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In the Christian world, Easter is a celebration of the resurrection of Jesus Christ.  On the third day after his crucifixion ( which is remembered on Good Friday), the New Testament tells us that Jesus rose from the grave, appeared to his disciples and ultimately ascended to Heaven.  It is this act that is celebrated by Christians every year on Easter Sunday.

The resurrection of Jesus Christ is the origan of Easter, where then does the Easter Bunny come from?  There is no mention of the Easter Bunny in the Bible, and except for its modern association with Easter the rabbit has not been a Christian symbol. Where then does the tradition come from?

In the ancient world, the rabbit has long been a symbol of fertility.  In Europe prior to the introduction of Christianity the ancient pagans already had their own springtime festivals, as did almost all other ancient peoples. 

The Goddess of fertility in Northen Europe before the coming of the Christians was Eostre.  It is in fact from her that our own word for Easter comes.  The consort of Eostre was none other than a hare, that great animal symbol of fertility.  According to some traditions, Eostre cast the hare into the Heavens, creating the constellation we know today as Lepus the Hare.  Some stories also say that Eostre gave Lepus the ability to lay eggs once a year, eggs also being an ancient symbol of fertility.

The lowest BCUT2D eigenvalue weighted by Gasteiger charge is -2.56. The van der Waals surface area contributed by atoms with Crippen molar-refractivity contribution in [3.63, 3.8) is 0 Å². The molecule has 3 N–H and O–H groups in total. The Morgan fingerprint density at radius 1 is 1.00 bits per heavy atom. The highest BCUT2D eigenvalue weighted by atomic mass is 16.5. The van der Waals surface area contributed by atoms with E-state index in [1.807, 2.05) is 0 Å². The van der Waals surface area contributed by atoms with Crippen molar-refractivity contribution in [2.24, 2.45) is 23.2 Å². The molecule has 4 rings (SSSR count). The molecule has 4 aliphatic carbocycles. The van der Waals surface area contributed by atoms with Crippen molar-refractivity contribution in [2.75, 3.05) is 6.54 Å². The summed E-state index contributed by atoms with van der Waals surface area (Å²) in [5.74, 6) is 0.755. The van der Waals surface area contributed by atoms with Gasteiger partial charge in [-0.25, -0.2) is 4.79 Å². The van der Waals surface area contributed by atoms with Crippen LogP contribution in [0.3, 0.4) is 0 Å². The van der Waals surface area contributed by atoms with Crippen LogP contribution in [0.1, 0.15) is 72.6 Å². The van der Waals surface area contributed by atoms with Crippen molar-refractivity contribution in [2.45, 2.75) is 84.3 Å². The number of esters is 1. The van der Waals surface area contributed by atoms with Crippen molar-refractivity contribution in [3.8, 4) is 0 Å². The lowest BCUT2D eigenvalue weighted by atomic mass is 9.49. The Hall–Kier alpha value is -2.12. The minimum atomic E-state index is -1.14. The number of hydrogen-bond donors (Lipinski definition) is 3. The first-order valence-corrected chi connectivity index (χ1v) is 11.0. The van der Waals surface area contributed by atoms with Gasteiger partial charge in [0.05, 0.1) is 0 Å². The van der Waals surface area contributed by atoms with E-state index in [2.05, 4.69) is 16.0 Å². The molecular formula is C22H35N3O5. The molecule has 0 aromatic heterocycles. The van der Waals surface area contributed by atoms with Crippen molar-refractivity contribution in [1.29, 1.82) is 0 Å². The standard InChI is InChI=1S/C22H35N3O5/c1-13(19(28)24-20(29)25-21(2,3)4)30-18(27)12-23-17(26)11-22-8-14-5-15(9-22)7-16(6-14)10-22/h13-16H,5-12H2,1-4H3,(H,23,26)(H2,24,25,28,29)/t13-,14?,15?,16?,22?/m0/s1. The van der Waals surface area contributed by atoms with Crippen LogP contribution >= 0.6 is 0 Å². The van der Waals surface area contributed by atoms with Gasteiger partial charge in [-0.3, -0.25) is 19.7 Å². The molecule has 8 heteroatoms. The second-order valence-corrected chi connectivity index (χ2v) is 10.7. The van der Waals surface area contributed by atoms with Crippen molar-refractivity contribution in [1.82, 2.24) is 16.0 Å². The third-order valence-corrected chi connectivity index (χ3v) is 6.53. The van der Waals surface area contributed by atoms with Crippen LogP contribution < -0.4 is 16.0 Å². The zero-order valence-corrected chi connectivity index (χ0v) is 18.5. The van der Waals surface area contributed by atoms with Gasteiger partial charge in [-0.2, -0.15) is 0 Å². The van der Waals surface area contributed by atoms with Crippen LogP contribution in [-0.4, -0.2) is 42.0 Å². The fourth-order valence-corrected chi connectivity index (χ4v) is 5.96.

As Christianity expanded north from the Mediterranean world where it was born and first grew, it was common for Christians to attempt to incorporate pre-Christian ideas and rituals and place them within the context of Christian ideas and rituals. creating a mix of both Christian and Pagan.

These traditions c0-existed for some time.  When exactly the rabbit first became a major part of the Christian celebration is unknown.  The first written mentions of the Easter Bunny come from Germany in the 15th Century.

Although begun by German immigrants, these practices soon caught on throughout the United States and are now almost universally practiced.  Christians and non-Christians alike look forward to Easter as a celebration of life and family, and the Easter Bunny, that ancient symbol of fertility, is the central figure.  Across the country and around the world children wait eagerly for Easter to find the Basket full of eggs and chocolate left for them the night before by the Easter Bunny.

Published by Allen Butler:  Allen is a freelance writer and tutor.

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